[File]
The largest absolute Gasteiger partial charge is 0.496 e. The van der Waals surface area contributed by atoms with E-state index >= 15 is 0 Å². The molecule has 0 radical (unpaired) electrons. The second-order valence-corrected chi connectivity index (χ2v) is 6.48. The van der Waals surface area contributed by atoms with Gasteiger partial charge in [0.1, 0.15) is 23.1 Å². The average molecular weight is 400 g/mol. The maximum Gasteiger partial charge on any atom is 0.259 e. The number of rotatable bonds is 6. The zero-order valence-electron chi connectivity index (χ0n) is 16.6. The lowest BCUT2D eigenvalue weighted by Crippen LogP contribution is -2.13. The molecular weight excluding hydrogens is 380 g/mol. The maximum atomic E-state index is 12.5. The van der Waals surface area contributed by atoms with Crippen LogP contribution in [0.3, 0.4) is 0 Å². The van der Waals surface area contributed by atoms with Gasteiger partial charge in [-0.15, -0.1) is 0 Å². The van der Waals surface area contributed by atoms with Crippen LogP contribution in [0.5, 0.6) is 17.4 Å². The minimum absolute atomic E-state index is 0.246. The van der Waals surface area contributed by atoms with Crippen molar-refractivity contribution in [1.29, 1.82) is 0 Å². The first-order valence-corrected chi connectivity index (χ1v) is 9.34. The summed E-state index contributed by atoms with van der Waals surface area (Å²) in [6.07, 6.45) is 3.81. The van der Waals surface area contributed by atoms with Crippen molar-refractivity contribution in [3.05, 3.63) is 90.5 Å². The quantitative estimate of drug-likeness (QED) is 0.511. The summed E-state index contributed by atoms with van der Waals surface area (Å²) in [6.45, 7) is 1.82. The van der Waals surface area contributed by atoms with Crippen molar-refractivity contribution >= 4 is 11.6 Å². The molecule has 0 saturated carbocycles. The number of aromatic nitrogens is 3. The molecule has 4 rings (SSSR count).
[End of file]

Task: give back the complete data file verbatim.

The largest absolute Gasteiger partial charge is 0.496 e. The van der Waals surface area contributed by atoms with E-state index >= 15 is 0 Å². The molecule has 0 radical (unpaired) electrons. The second-order valence-corrected chi connectivity index (χ2v) is 6.48. The van der Waals surface area contributed by atoms with Gasteiger partial charge in [0.1, 0.15) is 23.1 Å². The average molecular weight is 400 g/mol. The maximum Gasteiger partial charge on any atom is 0.259 e. The number of rotatable bonds is 6. The zero-order valence-electron chi connectivity index (χ0n) is 16.6. The lowest BCUT2D eigenvalue weighted by Crippen LogP contribution is -2.13. The molecular weight excluding hydrogens is 380 g/mol. The maximum atomic E-state index is 12.5. The van der Waals surface area contributed by atoms with Crippen LogP contribution in [0.3, 0.4) is 0 Å². The van der Waals surface area contributed by atoms with Gasteiger partial charge in [-0.15, -0.1) is 0 Å². The van der Waals surface area contributed by atoms with Crippen LogP contribution in [0.5, 0.6) is 17.4 Å². The minimum absolute atomic E-state index is 0.246. The van der Waals surface area contributed by atoms with Crippen molar-refractivity contribution in [1.29, 1.82) is 0 Å². The first-order valence-corrected chi connectivity index (χ1v) is 9.34. The summed E-state index contributed by atoms with van der Waals surface area (Å²) in [6.07, 6.45) is 3.81. The van der Waals surface area contributed by atoms with Crippen molar-refractivity contribution in [3.05, 3.63) is 90.5 Å². The quantitative estimate of drug-likeness (QED) is 0.511. The summed E-state index contributed by atoms with van der Waals surface area (Å²) in [6.45, 7) is 1.82. The van der Waals surface area contributed by atoms with Crippen molar-refractivity contribution >= 4 is 11.6 Å². The molecule has 0 saturated carbocycles. The number of aromatic nitrogens is 3. The molecule has 4 rings (SSSR count).